Tuesday, 6 December 2016
Three Sips of Gin – Dominating the Battlespace with Rhodesia’s Elite Selous Scouts - Tim Bax
This review has been submitted to British Army Review.
Title: Three Sips of Gin – Dominating the Battlespace with Rhodesia’s Elite Selous Scouts
Author: Tim Bax
Publisher: Helion and Company
Photos/ Maps: 134/1
The Selous Scouts were an organization that acted as the forward eyes and ears of the Rhodesian military during their long and brutal bush war with the ZIPRA and ZANLA revolutionary groups. This autobiography of the experiences of the author as he made his way into the Rhodesian military first as a member of the Rhodesian Light Infantry (RLI) and then as a member of the Selous Scouts is multifaceted as he discusses his personal experiences, the doctrine of the two units in which he served, the larger challenges of the national and international environment during this period and the leadership styles of those with whom and for whom he served and their immediate effect upon his life and character.
One of the key themes that runs throughout the book is the paradigm with which the RLI and Selous Scouts approached their operations. Dynamic, out of the box thinking and a recognition of the need for leadership that could make decisions at the very lowest level combined with a high degree of aggression and expertise were hallmarks of these Rhodesian units. Bax recounts numerous operations that were successful due to the unorthodox nature of their execution and the confidence of the command structure in allowing for a broad span of independence amongst members. His willingness to relate tales of failure and embarrassment about himself and those who were seen to be some of the finest leaders within the RLI and Selous Scouts, provide balance and recognition that even the best will not succeed at times; lessons in humility that are never reiterated enough.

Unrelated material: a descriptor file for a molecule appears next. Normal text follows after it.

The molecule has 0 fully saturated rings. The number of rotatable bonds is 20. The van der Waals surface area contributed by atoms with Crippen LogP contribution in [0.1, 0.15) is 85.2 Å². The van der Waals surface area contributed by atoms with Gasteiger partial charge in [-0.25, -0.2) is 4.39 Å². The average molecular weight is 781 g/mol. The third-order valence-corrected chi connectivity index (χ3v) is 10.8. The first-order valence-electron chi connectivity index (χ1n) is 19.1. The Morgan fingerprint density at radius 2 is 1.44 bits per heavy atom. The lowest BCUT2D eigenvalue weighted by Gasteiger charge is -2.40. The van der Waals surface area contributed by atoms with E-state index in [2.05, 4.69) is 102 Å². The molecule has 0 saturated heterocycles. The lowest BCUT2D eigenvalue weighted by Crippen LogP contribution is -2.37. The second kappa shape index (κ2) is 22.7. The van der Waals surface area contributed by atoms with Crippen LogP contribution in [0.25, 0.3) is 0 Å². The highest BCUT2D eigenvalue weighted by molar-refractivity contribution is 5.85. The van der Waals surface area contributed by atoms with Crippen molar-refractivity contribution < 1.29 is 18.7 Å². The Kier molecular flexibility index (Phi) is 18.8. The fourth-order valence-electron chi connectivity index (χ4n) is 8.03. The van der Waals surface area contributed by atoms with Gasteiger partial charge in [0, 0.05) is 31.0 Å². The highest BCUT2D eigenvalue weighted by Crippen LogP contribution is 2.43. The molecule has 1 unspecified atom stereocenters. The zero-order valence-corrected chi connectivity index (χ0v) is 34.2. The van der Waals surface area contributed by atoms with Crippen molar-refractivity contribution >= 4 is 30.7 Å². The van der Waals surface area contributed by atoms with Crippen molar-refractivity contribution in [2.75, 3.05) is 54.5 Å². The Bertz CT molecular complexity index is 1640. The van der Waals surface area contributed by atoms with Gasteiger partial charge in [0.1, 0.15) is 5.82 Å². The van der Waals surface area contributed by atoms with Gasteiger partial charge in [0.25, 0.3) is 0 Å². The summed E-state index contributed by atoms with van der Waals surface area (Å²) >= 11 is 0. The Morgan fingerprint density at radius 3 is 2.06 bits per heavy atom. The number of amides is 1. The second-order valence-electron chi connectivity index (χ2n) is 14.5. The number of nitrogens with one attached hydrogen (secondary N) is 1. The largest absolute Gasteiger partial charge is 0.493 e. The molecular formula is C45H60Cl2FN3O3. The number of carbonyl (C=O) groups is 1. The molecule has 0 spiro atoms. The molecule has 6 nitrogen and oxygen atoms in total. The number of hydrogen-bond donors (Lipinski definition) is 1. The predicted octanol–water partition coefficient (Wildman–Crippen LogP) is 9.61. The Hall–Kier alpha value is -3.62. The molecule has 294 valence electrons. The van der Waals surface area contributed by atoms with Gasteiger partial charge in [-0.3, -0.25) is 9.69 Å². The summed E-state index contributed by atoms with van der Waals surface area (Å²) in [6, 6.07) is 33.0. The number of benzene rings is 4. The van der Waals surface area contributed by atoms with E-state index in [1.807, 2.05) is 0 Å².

His discussions about particularly successful commanders reinforce both the primary strength and weakness of these asymmetric units – that being the extremely rare number of individuals who can truly lead in these environments and the critical loss of capability when they are not present. His narrative also reveals the challenge that governments and conventional forces have in fully appreciating and utilizing these units to their full potential.
Bax also provides excellent descriptions and analysis of the effectiveness of the ‘fire-force’ doctrine built around the Alouette 3 helicopter and the four man tactical unit or ‘stick’. His discussion about the international embargo necessitating Rhodesia’s unique tactical and operational doctrine clearly displays the influence of external factors on capability. His discussion plainly show that Rhodesia’s dominance lay not in equipment but the training of its soldiers and the methodologies developed to use the equipment that it had to greatest advantage.
His numerous renditions of the hijinks and trouble that he and his fellow soldiers got into while off-duty and the results would never be tolerated in today’s more politically correct militaries but they speak to an issue that has been subsumed beneath the mantle of acceptable behaviour; this is the nature of esprit des corps and morale. An entertaining and useful book.